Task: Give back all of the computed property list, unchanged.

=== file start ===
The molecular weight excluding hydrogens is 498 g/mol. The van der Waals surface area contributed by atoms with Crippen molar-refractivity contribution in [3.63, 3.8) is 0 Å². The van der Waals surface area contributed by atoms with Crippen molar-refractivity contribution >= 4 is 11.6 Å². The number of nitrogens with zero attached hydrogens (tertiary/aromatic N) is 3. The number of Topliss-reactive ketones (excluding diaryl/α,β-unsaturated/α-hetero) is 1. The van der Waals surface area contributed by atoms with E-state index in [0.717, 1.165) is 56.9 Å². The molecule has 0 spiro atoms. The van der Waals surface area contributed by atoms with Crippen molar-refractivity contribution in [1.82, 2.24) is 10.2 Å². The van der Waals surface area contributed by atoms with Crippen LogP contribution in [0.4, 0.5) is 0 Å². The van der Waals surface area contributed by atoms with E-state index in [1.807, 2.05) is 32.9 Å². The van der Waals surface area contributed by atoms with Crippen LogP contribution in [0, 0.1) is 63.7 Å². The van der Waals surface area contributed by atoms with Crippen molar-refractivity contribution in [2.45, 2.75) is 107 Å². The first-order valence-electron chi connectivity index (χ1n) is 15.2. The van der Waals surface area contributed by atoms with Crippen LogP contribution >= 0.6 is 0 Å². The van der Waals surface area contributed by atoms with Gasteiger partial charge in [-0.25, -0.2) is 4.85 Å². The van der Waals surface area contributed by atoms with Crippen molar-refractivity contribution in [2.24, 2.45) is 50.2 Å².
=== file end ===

The molecular weight excluding hydrogens is 498 g/mol. The van der Waals surface area contributed by atoms with Crippen molar-refractivity contribution in [3.63, 3.8) is 0 Å². The van der Waals surface area contributed by atoms with Crippen molar-refractivity contribution >= 4 is 11.6 Å². The number of nitrogens with zero attached hydrogens (tertiary/aromatic N) is 3. The number of Topliss-reactive ketones (excluding diaryl/α,β-unsaturated/α-hetero) is 1. The van der Waals surface area contributed by atoms with E-state index in [0.717, 1.165) is 56.9 Å². The molecule has 0 spiro atoms. The van der Waals surface area contributed by atoms with Crippen molar-refractivity contribution in [1.82, 2.24) is 10.2 Å². The van der Waals surface area contributed by atoms with Crippen LogP contribution in [0.4, 0.5) is 0 Å². The van der Waals surface area contributed by atoms with E-state index in [1.807, 2.05) is 32.9 Å². The van der Waals surface area contributed by atoms with Crippen LogP contribution in [0, 0.1) is 63.7 Å². The van der Waals surface area contributed by atoms with Crippen molar-refractivity contribution in [2.45, 2.75) is 107 Å². The first-order valence-electron chi connectivity index (χ1n) is 15.2. The van der Waals surface area contributed by atoms with Crippen LogP contribution >= 0.6 is 0 Å². The van der Waals surface area contributed by atoms with Gasteiger partial charge in [-0.25, -0.2) is 4.85 Å². The van der Waals surface area contributed by atoms with Crippen molar-refractivity contribution in [2.24, 2.45) is 50.2 Å².